April Jones: Mineshaft Experts Join Search

Mike McCarthy, Sky News Correspondent

Police in Wales searching for April Jones say mineshaft specialists will be joining in their operation over the coming weeks.

The area around the town of Machynlleth where the five-year-old went missing is dotted with caves.

It is now six weeks since April disappeared and the town is trying to regain a sense of normality as Christmas approaches.

Community leaders there accept that her disappearance has had a profound effect on life in the town, which has been the focus of national media attention since April went missing six weeks ago.

Now it is trying to strike a balance between remembering the schoolgirl and moving on for the sake of hundreds of other children in the town.

Mayor Gareth Jones said it was important to make efforts to recapture the routine of normal life.

"I think by now people have a sense that they wish to try to move on as much as possible," he said.

"Obviously that doesn't mean that April and her family are any further away from our thoughts than they were at the very beginning.

"There's just a sense that people see that we owe it to our young people to try to get some semblance of normality back into the way we are living our lives."

Pink ribbons still adorn the town as a mark of support for April Jones' family.

Hundreds are tied to fences, gateposts and door handles. Many people in the town still wear one every day.

Mr Jones said that the effect on the people of Machynlleth remains profound and will probably last a generation.

"People have become a little more wary of their children's whereabouts," he said.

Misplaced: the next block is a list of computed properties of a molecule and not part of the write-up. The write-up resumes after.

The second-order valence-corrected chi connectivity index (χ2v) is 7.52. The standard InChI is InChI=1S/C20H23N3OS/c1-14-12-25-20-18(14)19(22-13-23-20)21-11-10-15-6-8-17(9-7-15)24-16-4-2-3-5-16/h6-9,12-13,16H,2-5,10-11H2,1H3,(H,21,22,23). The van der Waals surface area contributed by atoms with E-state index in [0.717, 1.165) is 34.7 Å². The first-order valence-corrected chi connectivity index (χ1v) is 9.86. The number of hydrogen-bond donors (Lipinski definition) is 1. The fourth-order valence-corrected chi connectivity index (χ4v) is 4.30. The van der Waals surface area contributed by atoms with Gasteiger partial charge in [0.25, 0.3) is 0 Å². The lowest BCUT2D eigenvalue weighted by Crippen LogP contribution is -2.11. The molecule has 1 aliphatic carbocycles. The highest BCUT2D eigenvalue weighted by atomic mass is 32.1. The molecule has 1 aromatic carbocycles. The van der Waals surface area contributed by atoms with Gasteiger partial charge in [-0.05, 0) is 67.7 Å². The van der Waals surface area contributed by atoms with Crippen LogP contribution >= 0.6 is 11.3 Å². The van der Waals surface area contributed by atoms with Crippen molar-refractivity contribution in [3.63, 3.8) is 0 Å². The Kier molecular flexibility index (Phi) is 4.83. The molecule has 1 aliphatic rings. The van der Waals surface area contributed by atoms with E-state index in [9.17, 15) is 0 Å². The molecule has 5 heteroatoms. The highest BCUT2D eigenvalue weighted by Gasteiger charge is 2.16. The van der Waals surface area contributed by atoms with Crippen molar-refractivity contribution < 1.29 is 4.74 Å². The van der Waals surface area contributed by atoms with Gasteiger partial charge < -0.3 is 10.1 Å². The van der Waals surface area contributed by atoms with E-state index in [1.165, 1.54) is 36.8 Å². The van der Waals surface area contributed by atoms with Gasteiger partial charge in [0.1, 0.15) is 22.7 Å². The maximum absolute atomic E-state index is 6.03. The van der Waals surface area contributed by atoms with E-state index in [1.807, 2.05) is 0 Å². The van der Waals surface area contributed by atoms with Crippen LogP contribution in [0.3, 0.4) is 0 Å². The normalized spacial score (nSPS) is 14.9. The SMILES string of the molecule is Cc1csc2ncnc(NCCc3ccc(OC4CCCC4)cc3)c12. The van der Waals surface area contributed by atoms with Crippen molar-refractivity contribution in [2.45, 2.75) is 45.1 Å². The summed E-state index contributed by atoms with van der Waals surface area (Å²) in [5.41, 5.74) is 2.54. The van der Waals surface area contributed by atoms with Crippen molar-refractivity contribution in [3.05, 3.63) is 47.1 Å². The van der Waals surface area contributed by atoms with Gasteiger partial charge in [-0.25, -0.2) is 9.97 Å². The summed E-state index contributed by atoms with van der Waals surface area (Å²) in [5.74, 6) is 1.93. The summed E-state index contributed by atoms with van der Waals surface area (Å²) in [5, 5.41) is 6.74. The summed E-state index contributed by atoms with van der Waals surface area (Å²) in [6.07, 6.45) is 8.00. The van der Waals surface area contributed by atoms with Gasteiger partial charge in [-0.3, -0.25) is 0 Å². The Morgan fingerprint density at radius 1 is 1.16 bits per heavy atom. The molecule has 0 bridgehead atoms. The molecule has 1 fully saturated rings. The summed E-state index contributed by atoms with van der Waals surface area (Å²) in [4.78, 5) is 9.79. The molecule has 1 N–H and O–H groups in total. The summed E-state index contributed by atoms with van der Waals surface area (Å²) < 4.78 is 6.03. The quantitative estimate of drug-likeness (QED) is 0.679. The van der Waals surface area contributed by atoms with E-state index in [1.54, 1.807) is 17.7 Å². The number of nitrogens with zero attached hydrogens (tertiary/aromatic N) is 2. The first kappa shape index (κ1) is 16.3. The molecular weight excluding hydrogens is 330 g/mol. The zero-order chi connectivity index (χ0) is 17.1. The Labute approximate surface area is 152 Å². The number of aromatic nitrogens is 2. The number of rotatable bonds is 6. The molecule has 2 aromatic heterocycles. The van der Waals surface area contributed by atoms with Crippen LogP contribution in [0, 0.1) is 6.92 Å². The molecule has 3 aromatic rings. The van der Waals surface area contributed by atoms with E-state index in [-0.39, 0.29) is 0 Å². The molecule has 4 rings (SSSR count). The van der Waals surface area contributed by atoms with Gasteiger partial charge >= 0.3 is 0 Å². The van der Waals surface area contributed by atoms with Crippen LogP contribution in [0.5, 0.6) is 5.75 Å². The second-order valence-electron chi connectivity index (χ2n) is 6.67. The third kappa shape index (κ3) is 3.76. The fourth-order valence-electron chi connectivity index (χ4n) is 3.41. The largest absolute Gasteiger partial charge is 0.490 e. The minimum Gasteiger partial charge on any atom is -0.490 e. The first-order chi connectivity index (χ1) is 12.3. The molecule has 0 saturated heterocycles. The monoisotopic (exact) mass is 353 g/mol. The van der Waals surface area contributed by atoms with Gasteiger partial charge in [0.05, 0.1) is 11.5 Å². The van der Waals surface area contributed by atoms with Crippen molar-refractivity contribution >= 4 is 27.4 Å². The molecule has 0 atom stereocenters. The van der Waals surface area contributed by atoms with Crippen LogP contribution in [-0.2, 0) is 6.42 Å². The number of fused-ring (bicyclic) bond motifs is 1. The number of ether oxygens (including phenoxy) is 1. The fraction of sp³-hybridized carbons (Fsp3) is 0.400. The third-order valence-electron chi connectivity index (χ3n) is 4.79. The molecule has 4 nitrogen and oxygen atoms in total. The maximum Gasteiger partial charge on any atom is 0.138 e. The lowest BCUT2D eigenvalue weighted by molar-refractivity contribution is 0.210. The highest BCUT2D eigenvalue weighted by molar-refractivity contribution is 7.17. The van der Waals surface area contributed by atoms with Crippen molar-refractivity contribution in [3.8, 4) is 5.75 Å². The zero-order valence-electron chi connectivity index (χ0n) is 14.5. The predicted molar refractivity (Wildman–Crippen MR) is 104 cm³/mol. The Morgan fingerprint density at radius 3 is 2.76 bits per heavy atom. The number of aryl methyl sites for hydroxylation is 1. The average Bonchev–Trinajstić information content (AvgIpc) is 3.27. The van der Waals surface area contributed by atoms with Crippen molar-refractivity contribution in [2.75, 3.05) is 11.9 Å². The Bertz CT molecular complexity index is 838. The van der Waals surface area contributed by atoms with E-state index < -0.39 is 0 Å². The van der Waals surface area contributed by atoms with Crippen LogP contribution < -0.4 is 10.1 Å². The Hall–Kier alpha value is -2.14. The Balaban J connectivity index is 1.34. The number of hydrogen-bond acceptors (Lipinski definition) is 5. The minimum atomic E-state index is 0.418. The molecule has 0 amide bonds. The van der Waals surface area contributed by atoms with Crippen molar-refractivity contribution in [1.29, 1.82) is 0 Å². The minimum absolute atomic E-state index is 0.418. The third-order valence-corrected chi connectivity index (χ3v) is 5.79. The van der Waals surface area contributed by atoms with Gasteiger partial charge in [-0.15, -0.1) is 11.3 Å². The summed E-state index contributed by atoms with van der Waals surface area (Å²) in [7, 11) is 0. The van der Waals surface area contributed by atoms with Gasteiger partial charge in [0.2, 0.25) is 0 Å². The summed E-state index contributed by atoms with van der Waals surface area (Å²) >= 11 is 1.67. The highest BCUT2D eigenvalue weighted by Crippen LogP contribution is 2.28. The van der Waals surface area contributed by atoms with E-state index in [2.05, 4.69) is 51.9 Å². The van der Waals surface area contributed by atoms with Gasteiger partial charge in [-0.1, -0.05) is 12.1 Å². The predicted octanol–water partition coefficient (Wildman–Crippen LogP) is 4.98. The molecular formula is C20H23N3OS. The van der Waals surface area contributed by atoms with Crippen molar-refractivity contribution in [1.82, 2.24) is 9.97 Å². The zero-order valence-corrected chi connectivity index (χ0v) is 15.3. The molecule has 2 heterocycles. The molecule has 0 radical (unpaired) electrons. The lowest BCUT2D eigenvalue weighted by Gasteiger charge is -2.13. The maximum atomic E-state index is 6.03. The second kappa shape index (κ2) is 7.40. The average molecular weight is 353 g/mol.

"They are thinking twice about letting their children play outside. It will take a time for people to get back to the way it was."

The sentiment was echoed at Wheeler Fabrics in the centre of town, the store that supplied most of the pink ribbons.

Sam Wheeler said: "The way that families treat their children, what they let them do and the freedom that they let them have.

"It's going to be talked about in more detail than it used to be, which is a shame because future generations of kids might lose out on the freedom that they had."

A pink candle has been lit at St. Peter's Church where five weeks ago hundreds of people gathered for a service in April's memory.

Vicar Kathleen Rogers said it would remain lit until April's body is found. 

Referring to the huge turnout of volunteers who helped with the search for April, she said: "At the beginning there was a lot of urgency.

"It was a hive of activity. Now there is a deep sense of sadness. People are preparing for Christmas and it will go ahead as it always does, but there will be a part of every [church] service that will be for April."